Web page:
Patrick Hardison is a firefighter who suffered extensive burns in 2001. He spent the next 14 years unable to close his eyes fully, blink, and dependent on breathing and feeding tubes. Then, in 2015, he received a facial donation from David Rodebaugh, a 26-year-old who died in a bike accident. The operation, which took place at NYU Langone Medical Center, took 12 hours and included the transplantation of the scalp, ears, and face, including the eyelids and muscles to control them. A year later, doctors were able to remove Hardison’s breathing and feeding tubes.

HOW IT WORKS

The operation as portrayed in the movie is almost laughable. It takes place over only a couple of minutes. Surgeons use a laser to trace the outline of the face and then lift it away, as if there are no other connective tissues underneath. At one point they even cut and die Archer’s hair while his face is removed. So much for a sterile operating theater.

In reality, the process is much more complex, and the results aren’t quite as seamless. According to John’s Hopkins Medicine, a facial transplant operation involves two surgical teams working in tandem. The first prepares the receiving patient for the new face while the second prepares the donor.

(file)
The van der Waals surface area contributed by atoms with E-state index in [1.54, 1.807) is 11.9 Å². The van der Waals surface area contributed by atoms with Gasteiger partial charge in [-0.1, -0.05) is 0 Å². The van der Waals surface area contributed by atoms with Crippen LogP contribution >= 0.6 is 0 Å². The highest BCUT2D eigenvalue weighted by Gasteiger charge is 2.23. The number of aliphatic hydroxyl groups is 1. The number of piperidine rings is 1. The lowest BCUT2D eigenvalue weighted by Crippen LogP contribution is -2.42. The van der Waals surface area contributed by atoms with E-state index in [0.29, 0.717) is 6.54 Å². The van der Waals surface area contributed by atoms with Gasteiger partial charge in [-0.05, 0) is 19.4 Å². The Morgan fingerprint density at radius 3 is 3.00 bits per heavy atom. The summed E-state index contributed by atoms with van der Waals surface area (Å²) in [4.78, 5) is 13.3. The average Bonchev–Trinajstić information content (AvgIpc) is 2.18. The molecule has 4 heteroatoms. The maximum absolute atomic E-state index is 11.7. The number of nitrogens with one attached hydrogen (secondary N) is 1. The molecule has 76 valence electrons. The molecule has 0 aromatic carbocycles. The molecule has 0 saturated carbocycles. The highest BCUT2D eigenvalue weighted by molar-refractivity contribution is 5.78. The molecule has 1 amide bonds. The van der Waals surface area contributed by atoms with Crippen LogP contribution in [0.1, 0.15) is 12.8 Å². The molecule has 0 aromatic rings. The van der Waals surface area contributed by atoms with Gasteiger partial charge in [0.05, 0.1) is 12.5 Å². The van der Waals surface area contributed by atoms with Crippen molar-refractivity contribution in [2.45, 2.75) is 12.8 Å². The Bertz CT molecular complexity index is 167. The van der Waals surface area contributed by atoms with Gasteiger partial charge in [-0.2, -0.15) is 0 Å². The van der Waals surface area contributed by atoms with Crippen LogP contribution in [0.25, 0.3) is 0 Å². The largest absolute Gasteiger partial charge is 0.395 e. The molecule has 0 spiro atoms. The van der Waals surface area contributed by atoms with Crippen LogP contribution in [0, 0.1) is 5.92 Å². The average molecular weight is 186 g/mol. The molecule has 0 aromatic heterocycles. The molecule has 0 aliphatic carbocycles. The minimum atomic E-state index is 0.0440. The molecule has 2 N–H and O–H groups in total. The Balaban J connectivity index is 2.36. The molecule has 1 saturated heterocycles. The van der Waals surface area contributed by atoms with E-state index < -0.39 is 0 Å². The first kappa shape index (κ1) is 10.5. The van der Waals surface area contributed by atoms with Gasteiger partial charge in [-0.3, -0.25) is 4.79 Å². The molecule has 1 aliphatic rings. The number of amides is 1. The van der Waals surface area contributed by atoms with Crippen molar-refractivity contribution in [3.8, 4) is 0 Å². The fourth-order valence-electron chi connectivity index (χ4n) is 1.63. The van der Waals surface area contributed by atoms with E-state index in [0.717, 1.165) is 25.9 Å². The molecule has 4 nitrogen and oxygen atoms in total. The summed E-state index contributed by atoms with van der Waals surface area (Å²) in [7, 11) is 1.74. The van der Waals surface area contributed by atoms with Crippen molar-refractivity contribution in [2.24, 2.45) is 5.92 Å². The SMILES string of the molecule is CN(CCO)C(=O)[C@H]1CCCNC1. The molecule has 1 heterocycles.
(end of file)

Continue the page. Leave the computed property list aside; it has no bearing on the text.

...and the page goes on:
Rather than simply lifting the donor face away and placing it down on the recipient, there are a whole host of connections which need to be made in order for the new face to perform as desired. Plates and screws need to be locked down and surgeons will connect to donor face to the body’s veins, arteries, and nerves using a surgical microscope. Once they’ve confirmed that blood flow is connected, then they meticulously connect any additional nerves and muscles. Without that, the recipient wouldn’t get any of the function which is the primary medical use of a facial transplant.